Issue 002Music

“REALLY COLOURFUL AND FUNNY SOMETIMES”: Halsey’s adventure through her own mind is raw, unpredictable and polished.

By 5th May 2020 No Comments

By Eeshaan Singh-Basu

We all have our demons, tucked away in the little corners of our minds, our personalities, our lives. Halsey lets hers loose on the world in Manic. It’s a tapestry, a collage shaped like a giant middle finger, unfurling over sixteen magical tracks. It’s not “super sad and dark”, as she reaffirms in the first episode of her “road to ‘Manic’” series on YouTube. It’s a colourful, dynamic story, with sadness and darkness in good measure, but mellow isn’t a word you’d associate with this album. 


“3 am” is a rocker. Introspective and emotional, it reminisces an All Time Low song and hits harder for it. She channels Rihanna-esque pop diva shade in “killing boys”, keeping it soulful and restrained, showing that anger isn’t loud and brash, bitterness isn’t always vengeful. Her pain is nuanced and as free and versatile as she is. Or at least as her alter ego is, something hinted at on “clementine”, where she talks about Halsey and Ashley at war with each other. We reach an emotional climax at “Finally//beautiful stranger”, a woeful and bluesy track. It’s a timeless, pillow-hugging, teary-eyed companion to the more somber late nights in your life. The slide guitars add the sweetenings of any blues ballad, but it is a pop song front and center. 


Where her previous album, Hopeless Fountain Kingdom, was a valiant mimicry of Beyonce’s “Formation”, the only other musician you think of as you listen through this album is G-Eazy, who gets lambasted on “You Should Be Sad”. You hear other voices; SUGA’s interlude on the (imaginatively titled) track, “SUGA’s interlude”, is a homage to K-Pop and Alanis Morisette makes an appearance in a powerful, badass interlude. She reminds the world that Halsey is a fierce queer woman who does and creates exactly as she pleases: truly ‘the biggest flex’, to use Ashley Frangipane’s own words.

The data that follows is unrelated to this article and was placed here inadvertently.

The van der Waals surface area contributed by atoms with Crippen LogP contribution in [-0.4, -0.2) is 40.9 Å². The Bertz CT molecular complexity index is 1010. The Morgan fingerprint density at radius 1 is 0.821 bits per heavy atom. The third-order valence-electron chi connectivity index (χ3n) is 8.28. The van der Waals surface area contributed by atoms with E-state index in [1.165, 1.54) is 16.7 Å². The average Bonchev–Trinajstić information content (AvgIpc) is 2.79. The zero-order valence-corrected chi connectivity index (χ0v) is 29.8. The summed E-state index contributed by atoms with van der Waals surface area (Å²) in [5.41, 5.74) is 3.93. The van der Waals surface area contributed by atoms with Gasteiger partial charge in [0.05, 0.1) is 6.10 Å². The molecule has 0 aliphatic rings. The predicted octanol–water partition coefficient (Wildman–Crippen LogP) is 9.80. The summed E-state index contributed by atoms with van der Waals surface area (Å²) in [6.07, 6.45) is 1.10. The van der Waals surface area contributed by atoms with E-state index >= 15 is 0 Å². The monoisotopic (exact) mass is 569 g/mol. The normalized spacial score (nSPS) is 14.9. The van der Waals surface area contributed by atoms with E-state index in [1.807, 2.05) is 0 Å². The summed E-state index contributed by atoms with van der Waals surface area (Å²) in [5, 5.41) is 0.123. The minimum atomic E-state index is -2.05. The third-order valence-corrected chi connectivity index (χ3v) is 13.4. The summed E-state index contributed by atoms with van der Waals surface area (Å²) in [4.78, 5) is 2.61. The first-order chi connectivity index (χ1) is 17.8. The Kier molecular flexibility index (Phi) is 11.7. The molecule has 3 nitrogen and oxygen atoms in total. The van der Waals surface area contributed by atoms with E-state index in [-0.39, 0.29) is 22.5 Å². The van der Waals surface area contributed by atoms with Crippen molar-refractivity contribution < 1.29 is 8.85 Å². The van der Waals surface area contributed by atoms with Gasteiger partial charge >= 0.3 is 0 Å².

“She’s told it beautifully, poetically, passionately and just won’t stop amazing you”


She uses her given name as the title for the opening song, a reminder that she’s showing all her parts. She has a story to tell. She’s told it beautifully, poetically, passionately and just won’t stop amazing you. Her YouTube series leading up to the album is compact and quick cut, but effective. Everything I’d thought to say to review this album has already been said in one of these beautifully put-together 4-7-minute videos. They’re vlogs and don’t come off as the shameless puff pieces that usually pass for promotional material in this industry. 


We see Halsey make her bold statements, such as the cutting lament to a relationship she devoted herself to in “without me”, while Ashley is huddled up in baggy sweatshirts, singing songs such as “more” to herself, painting and sketching, doing anything to stop herself from pining. She gives in, lets her love, her grief, her struggle, and her personality-free. She leaves us with a matter-of-fact self-portrait in “929” (the time she was born) in which she tells all her stories in under 3 minutes, leaving you dumbstruck once it’s over. A lot of this album could very easily have ended up being a hot mess of genres, but under the watchful eye of Halsey’s team of long-time collaborators, this album cements its place firmly on the dark side of pop and by the end of it, you have felt everything there is to feel. 


She’s learning to be happy, to be herself. This album showed us a 25-year-old navigating her mind, and I, for one, think we all needed it. She teaches us that it’s okay to not be okay. The fight gets easier, better. You will be happy, you will fall in love, find yourself in the worst bits of life, but you’ll come out of it knowing so much more. It’ll be wild, manic, even.